Hillsborough BBQ Company: a hub of pork, chicken, turkey, beef—and bourbon | First Bite | Indy Week
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Hillsborough BBQ Company: a hub of pork, chicken, turkey, beef—and bourbon 

At Hillsborough BBQ Company, the pork is cooked over oak and hickory cinders for 10 hours.

Photo by Jeremy M. Lange

At Hillsborough BBQ Company, the pork is cooked over oak and hickory cinders for 10 hours.

North Carolina is not the place for dilettante barbecue. Judgment is swift and expert, as well as staunchly loyal to memories of Fourth of July picnics and family road trips. Hillsborough BBQ Company, which opened in April, has nothing to fear. The hickory-burning, coal-shoveling newcomer is already a Hillsborough institution and seems likely to become a Triangle destination.

The restaurant is situated picturesquely on lower Nash Street, where the Georgian civilities of Hillsborough begin to dissolve into country scrub. Though recently renovated, the room has an easygoing, time-mellowed feel, its wood benches and wrought-iron accents evoking an era of clotheslines, iceboxes and puttering pickups without indulging in country kitsch. I consider it a perfect room—a parlor, let us say—in which to eat barbecue.

Monomaniacs of Eastern-style chopped butt will frown at the catholic offerings. The chopped anchors the menu, but shares billing with ribs, chicken, turkey breast, brisket and fried catfish. Smoked for 10 hours in massive brick ovens that replicate the legendary workhorses of Lexington Barbecue No. 1, the chopped is exemplary: roughly hewn rather than finely minced, moist without being mealy, subtly smoke-infused, strewn with plenty of caramelized outer bits and cleavered at the last minute. It is almost undetectably dressed, inviting one to ramp up the flavor with the apple-steeped, honey-infused vinegar sauce ready-to-hand in squirt bottles.

The ribs and chicken are smoked, sauced and finished on the grill. Available in half and full racks, the ribs are sweet, smoky and tender, saving one the plane fare to Kansas City. The chicken is fine, but beside the point amid the general paean to the pig. Does one order tempura at Nobu? Nor should one order chicken or turkey breast at a first-rate 'cue joint, though the latter was surprisingly tender.

The sliced brisket is a tougher call, so to speak. It's impressively smoky, but lean and slightly dry. Slathered in the house's quietly complex "Mid-Western Sauce," also ready-to-hand in squirt bottles, it makes for good eating, but it's not likely to wow the judges at the Jack Daniel's Invitational. I will retry the brisket in two months, on the assumption that it remains a work in progress.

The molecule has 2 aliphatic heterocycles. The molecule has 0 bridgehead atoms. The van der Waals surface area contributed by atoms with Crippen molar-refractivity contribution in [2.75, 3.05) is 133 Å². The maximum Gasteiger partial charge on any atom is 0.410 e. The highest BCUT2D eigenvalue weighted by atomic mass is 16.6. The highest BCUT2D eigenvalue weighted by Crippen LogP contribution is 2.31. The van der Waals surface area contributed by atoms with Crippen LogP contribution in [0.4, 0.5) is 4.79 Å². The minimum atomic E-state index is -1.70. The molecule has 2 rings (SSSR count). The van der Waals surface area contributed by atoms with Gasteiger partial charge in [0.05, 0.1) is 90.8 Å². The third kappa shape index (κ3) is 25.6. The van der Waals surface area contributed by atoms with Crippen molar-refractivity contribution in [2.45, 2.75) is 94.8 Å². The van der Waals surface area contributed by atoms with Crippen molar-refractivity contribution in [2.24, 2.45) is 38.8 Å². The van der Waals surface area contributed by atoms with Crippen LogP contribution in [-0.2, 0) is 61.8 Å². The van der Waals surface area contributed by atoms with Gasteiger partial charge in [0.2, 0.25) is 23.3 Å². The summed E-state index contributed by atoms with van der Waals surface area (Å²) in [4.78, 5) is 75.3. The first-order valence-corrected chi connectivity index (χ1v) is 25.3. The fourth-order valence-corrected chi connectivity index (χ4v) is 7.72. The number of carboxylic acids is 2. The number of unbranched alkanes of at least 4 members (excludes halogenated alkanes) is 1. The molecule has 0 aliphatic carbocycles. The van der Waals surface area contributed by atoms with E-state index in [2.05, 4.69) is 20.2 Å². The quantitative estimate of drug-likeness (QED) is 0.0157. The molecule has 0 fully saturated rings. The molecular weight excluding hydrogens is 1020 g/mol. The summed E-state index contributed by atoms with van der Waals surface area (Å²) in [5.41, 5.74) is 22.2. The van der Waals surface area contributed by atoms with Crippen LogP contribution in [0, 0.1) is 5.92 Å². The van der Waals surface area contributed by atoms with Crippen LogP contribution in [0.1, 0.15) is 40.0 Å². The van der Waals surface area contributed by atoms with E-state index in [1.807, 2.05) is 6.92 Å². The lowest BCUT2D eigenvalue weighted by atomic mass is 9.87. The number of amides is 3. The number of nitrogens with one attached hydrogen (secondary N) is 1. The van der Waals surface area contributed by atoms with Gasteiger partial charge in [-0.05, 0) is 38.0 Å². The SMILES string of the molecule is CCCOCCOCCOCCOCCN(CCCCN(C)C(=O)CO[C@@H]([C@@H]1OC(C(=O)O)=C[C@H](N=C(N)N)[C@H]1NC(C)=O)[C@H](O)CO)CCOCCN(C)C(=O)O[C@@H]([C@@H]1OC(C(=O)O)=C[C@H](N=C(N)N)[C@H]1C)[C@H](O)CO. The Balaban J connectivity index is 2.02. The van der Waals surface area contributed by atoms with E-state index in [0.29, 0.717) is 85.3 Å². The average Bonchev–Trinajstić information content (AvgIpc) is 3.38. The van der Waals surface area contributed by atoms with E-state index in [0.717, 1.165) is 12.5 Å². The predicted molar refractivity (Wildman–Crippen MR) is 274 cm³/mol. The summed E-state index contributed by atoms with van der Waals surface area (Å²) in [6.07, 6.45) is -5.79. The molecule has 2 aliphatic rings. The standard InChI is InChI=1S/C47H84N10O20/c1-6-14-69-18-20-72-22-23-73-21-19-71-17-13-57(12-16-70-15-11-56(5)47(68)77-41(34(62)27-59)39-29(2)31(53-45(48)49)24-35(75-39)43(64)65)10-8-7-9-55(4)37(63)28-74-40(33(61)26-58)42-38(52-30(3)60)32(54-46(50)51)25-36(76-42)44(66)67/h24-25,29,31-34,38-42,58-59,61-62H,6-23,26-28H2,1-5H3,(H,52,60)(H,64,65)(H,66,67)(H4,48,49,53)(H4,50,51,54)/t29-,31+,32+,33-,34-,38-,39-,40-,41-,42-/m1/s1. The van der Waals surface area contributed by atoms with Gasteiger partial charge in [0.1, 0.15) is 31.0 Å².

The most pleasant surprise is the fried catfish. These crispy, melting billows give the pork a run for its money. I, for one, face an identity crisis. Am I the kind of guy who breathes in laboriously crafted hickory aromas and decides to order fish? Apparently I am. Live and learn, even about oneself.

In so many barbecue restaurants, the side dishes are immaterial. Oil-sodden, raw-centered hushpuppies are standard; so too are fries served in limp, wormy piles, barely dolled-up canned beans, and congealed masses of nuked macaroni and cheese. White sandwich bread like that served at the famed Sweatman's in Holly Hill, S.C., may pay homage to the 1950s table, as purists have explained to me, but Wonder Bread is still Wonder Bread.

The BBQ Company, by contrast, takes blue-ribbon pride in 'cue adornments that, after all, occupy more than half the plate. The hushpuppies are golden and crisp and as nobly al dente as the pastas of Rome. They are—and I tremble with the weight of this pronouncement—ideal. In my private pantheon, they vie with the hushpuppies at Lexington Style Trimmings.

Other priority sides include the Brunswick stew, thick enough to eat not only with a fork but with one's fingers; the baked beans, a chunky olio of lima, navy and kidney; and the unconventional cold salad of roasted sweet potato chunks mixed with burnt-sweet strands of blackened onion and green pepper.

The Lexington-style red slaw brings an effective tang to the chopped 'cue, but the white slaw is, to my Allen & Son-conditioned palate, a little bland. I miss the note of pepper and the lip-puckering smack of vinegar. Likewise, the corn pudding seems a bit hesitant, neither quite sweet nor quite savory, to which I say, "Buck up and cast your lot."

Dessert encompasses a particularly thick, chunky, flavorful banana pudding and an array of respectable pies. While happily not reheated in the microwave in order to produce a specious à la mode, the pies are merely capable bake-sale fare, a pleasant coda rather than a climax.

In its most conspicuous departure from the meat shack model, the BBQ Company features a well-stocked bar. Wine seems incongruous (canapés with that?) but bourbon is logical. I tried the "Smoked Pork Manhattan," a concoction of pork-steeped small-batch bourbon, sweet vermouth and orange bitters. I found the vermouth cloying on top of the bacon notes. The bartender let me try a shot of straight pork-infused bourbon, which solved the problem.

My one nagging complaint is the televisions hanging above the dining room like perching vultures. Barbecue is a social occasion that the nattering nabobs of CNN only distract from. Surely good barbecue requires no commentary.

These are the minor quibbles of a contented patron. On the back of its gas-free old-school 'cue, plate-overrunning portions, modest prices, smiling staff and general attention to detail, the BBQ Company can probably sign that 50-year lease.

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